The New Year has gotten off to a less-than-auspicious start
for AT&T Corp. in Portland, Ore., where competition is threatening to break out all
Multichannel News learned last week that RCN Corp.
plans to enter the Portland and Seattle markets as part of a push into the Pacific
In both venues, the competition would be AT&T Broadband
& Internet Services, which is battling Portland over that community's demand that
unaffiliated Internet-service providers be allowed onto the company's high-speed network.
On Jan. 24, RCN will ask the Mt. Hood Cable Regulatory
Commission to open negotiations on a franchise authorizing it to offer cable, local and
long-distance phone and high-speed Internet access to 1.5 million residents in six
Talks in Seattle remain "informal," sources said.
The MHCRC advises its member communities on cable-related
issues, and it will recommend whether an RCN franchise should be approved.
"I'm having a good year, even if it is only a few days
into it," said Portland franchising director David Olson, who doubles as director of
Elsewhere, AT&T placed a proposed lawsuit against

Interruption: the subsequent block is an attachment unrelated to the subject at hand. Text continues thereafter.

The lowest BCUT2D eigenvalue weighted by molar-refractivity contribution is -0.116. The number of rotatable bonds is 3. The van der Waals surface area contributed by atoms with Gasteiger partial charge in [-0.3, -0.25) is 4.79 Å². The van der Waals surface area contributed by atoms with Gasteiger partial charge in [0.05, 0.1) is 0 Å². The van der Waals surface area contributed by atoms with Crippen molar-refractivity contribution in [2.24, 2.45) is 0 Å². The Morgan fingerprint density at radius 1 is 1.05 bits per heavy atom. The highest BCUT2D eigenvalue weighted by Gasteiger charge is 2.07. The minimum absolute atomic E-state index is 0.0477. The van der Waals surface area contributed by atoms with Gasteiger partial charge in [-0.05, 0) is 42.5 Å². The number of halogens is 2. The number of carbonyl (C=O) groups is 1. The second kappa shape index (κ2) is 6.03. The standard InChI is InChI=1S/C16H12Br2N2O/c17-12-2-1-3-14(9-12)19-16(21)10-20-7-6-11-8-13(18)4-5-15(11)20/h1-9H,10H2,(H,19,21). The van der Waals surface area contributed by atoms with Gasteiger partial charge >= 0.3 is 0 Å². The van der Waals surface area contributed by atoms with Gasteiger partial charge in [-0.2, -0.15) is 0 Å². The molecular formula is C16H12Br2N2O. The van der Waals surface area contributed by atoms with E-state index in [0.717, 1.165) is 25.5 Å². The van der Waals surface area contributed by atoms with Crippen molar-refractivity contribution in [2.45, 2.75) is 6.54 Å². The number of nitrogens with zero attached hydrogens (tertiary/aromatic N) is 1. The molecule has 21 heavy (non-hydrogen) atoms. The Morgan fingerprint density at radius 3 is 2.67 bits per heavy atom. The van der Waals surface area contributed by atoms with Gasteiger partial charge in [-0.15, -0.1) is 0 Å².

Madera County, Calif., on hold last week after local officials agreed to wait until the
Ninth Circuit Court of Appeals rules on a lower-court decision upholding Portland's right
to impose open access.
"I think everyone would agree that the Ninth Circuit
will be the controlling venue on this issue," Madera County counsel Jeff Kuhn said.
The MSO filed its lawsuit after the county board of
supervisors voted 4-0 to require that a transfer of two MediaOne Group Inc. franchises
include an open-access requirement.
It challenged the provision in U.S. District Court, arguing
that the amended 1934 Communications Act limits local governments' transfer authority to
reviewing the new operator's legal, financial and managerial capabilities.
Kuhn originally wondered why AT&T would file a lawsuit
identical to the action it filed against Portland. "I guess they feel they're
defending their rights," he said.
But a look at the market offers a clue.
MediaOne had upgraded the two systems in Madera County.
AT&T Broadband would simply have to "flip the switch" to roll out
Excite@Home Corp.'s high-speed-data service. If it did, however, local ISPs could apply
for access under local rules. With a lawsuit on file, AT&T could cite pending
litigation as a reason for blocking those requests.
In Portland, however, RCN appears ready to abide by the
city's open-access ordinance. "We've had some good, frank discussions with people in
Portland," RCN senior vice president Scott Burnside said. "I think we've found a
lot of common ground."
Burnside said RCN will offer the same bundled services it's
currently delivering in Boston; Washington, D.C.; New York; Philadelphia; and outside of
However, RCN is not the first service provider to indicate
that it wants to take on AT&T Broadband in Portland. MHCRC staffers are already
trading proposals with WideOpenWest LLC, a Denver-based start-up looking to build a $250
million network that will pass some 500,000 homes.